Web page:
So testers report everything they find. Those with experience report severity from their perspective, but generally do not attempt to dictate business priority. Often their understanding of business priority, like the development team’s understanding of business priority, is somewhat incomplete and not based on personal experience with the job function. On occasion, disciplining oneself to not “speak for the users” can involve swallowing one’s own tongue. It is very common for business users to be willing to “live with” code that contains grievous errors, but insist that something that appears inconsequential or trivial get fixed or added at the last minute. What can you say? It’s their dime. The only advice you can give a tester under such circumstances is Let It Go.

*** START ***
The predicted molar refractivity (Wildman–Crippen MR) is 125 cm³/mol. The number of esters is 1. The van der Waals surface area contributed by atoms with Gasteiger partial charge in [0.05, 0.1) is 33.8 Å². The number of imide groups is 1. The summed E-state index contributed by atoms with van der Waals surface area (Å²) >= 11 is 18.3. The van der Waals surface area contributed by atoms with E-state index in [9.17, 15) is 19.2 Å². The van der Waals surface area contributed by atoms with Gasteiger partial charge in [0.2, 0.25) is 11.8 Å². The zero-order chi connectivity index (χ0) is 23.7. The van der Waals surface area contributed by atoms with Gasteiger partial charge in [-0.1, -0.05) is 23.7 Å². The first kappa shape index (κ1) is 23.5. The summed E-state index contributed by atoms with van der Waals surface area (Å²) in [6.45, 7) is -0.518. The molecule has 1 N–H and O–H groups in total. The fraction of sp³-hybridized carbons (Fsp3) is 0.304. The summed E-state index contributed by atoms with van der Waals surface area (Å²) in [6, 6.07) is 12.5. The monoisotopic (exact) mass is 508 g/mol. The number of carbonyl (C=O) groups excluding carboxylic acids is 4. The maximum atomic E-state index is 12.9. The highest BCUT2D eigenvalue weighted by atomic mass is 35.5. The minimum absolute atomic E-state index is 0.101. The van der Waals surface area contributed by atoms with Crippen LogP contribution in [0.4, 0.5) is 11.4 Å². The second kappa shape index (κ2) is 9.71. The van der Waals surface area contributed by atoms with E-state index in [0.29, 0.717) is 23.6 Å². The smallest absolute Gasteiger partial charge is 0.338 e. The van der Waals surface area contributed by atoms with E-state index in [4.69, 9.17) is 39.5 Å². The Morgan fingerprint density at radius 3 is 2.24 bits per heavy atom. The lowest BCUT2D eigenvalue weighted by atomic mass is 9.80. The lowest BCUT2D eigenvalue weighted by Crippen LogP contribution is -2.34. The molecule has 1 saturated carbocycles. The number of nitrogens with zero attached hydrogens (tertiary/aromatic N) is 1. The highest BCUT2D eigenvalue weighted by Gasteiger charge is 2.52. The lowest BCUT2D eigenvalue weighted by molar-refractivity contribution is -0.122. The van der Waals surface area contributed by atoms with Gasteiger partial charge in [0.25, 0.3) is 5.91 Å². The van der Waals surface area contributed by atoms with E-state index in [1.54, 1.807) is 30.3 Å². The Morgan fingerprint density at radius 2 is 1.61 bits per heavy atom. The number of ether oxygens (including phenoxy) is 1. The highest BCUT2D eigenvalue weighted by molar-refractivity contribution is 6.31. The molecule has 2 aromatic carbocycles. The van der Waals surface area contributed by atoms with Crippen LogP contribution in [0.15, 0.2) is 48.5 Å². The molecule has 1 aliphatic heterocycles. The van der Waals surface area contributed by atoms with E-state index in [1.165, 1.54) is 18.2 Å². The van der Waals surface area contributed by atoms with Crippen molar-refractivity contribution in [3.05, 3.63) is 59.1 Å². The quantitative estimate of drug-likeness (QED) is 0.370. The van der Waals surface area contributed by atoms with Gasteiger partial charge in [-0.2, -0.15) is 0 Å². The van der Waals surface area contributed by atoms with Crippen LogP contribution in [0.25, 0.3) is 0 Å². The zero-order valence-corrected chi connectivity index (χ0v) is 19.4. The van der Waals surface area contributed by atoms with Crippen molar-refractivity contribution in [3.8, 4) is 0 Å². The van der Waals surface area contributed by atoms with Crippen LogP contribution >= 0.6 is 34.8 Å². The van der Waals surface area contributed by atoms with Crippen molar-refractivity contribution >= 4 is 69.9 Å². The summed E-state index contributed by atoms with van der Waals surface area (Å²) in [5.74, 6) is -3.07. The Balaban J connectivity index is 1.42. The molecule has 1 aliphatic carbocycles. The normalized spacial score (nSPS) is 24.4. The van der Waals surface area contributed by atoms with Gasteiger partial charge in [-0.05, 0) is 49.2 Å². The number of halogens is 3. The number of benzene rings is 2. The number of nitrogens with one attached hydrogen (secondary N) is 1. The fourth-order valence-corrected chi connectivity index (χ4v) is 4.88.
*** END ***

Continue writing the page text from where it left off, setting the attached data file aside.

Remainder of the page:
If end users are willing to work around serious issues, that’s their decision. It generally does not go over well to dictate to people what they do or do not want. The job of the tester is to seek, find, and report, not to pass judgment in some sort of godlike capacity. Testers should feel free to offer their professional opinions; in fact, everyone on the team should feel free to offer professional opinions. Ultimately, however, the people that need to weigh in on impact to the business users are, well, the business users themselves. A difference of opinion in regard to production-readiness needs to be escalated and passed up the chain to executive management. Part of management’s job is to assess risk and make hard decisions for the company. That said, the bias of the tester should be (and usually is) toward getting errors fixed.